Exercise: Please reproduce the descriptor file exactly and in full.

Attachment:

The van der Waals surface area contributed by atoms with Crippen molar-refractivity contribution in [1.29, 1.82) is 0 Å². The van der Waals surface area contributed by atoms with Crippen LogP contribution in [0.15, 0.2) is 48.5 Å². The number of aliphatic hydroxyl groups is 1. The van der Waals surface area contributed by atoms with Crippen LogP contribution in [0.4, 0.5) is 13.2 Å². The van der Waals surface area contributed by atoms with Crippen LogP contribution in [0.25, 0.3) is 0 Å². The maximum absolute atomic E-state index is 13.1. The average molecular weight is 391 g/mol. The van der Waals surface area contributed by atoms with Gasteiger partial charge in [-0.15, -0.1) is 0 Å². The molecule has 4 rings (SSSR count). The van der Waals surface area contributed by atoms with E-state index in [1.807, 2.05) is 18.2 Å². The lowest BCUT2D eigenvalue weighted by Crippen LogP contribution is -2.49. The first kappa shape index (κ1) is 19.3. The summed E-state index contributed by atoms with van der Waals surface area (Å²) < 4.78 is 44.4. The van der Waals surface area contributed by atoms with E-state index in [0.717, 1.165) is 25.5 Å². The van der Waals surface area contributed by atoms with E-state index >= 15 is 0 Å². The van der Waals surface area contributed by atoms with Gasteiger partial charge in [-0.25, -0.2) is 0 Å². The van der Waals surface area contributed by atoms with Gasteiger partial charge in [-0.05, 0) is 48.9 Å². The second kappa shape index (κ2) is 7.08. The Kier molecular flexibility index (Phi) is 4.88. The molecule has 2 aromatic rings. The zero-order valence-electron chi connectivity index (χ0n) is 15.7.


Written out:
The van der Waals surface area contributed by atoms with Crippen molar-refractivity contribution in [1.29, 1.82) is 0 Å². The van der Waals surface area contributed by atoms with Crippen LogP contribution in [0.15, 0.2) is 48.5 Å². The number of aliphatic hydroxyl groups is 1. The van der Waals surface area contributed by atoms with Crippen LogP contribution in [0.4, 0.5) is 13.2 Å². The van der Waals surface area contributed by atoms with Crippen LogP contribution in [0.25, 0.3) is 0 Å². The maximum absolute atomic E-state index is 13.1. The average molecular weight is 391 g/mol. The van der Waals surface area contributed by atoms with Gasteiger partial charge in [-0.15, -0.1) is 0 Å². The molecule has 4 rings (SSSR count). The van der Waals surface area contributed by atoms with E-state index in [1.807, 2.05) is 18.2 Å². The lowest BCUT2D eigenvalue weighted by Crippen LogP contribution is -2.49. The first kappa shape index (κ1) is 19.3. The summed E-state index contributed by atoms with van der Waals surface area (Å²) < 4.78 is 44.4. The van der Waals surface area contributed by atoms with E-state index in [0.717, 1.165) is 25.5 Å². The van der Waals surface area contributed by atoms with E-state index >= 15 is 0 Å². The van der Waals surface area contributed by atoms with Gasteiger partial charge in [-0.25, -0.2) is 0 Å². The van der Waals surface area contributed by atoms with Gasteiger partial charge in [-0.05, 0) is 48.9 Å². The second kappa shape index (κ2) is 7.08. The Kier molecular flexibility index (Phi) is 4.88. The molecule has 2 aromatic rings. The zero-order valence-electron chi connectivity index (χ0n) is 15.7.